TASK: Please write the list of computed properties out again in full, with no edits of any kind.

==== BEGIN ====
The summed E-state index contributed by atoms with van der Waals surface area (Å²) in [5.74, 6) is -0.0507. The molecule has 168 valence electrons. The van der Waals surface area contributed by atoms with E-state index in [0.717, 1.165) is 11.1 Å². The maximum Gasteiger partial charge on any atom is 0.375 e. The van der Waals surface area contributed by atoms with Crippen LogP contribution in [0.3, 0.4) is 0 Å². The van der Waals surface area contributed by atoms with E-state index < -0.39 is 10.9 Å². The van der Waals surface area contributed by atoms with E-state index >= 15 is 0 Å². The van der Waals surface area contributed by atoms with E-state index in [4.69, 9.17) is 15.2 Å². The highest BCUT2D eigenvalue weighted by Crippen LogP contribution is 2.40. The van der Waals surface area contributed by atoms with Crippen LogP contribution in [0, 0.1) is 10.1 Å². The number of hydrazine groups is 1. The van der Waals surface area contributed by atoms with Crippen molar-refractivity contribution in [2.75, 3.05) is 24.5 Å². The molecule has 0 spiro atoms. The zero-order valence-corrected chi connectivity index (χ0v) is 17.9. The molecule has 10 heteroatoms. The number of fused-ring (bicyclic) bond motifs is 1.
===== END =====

The summed E-state index contributed by atoms with van der Waals surface area (Å²) in [5.74, 6) is -0.0507. The molecule has 168 valence electrons. The van der Waals surface area contributed by atoms with E-state index in [0.717, 1.165) is 11.1 Å². The maximum Gasteiger partial charge on any atom is 0.375 e. The van der Waals surface area contributed by atoms with Crippen LogP contribution in [0.3, 0.4) is 0 Å². The van der Waals surface area contributed by atoms with E-state index < -0.39 is 10.9 Å². The van der Waals surface area contributed by atoms with E-state index >= 15 is 0 Å². The van der Waals surface area contributed by atoms with E-state index in [4.69, 9.17) is 15.2 Å². The highest BCUT2D eigenvalue weighted by Crippen LogP contribution is 2.40. The van der Waals surface area contributed by atoms with Crippen LogP contribution in [0, 0.1) is 10.1 Å². The number of hydrazine groups is 1. The van der Waals surface area contributed by atoms with Crippen molar-refractivity contribution in [2.75, 3.05) is 24.5 Å². The molecule has 0 spiro atoms. The zero-order valence-corrected chi connectivity index (χ0v) is 17.9. The molecule has 10 heteroatoms. The number of fused-ring (bicyclic) bond motifs is 1.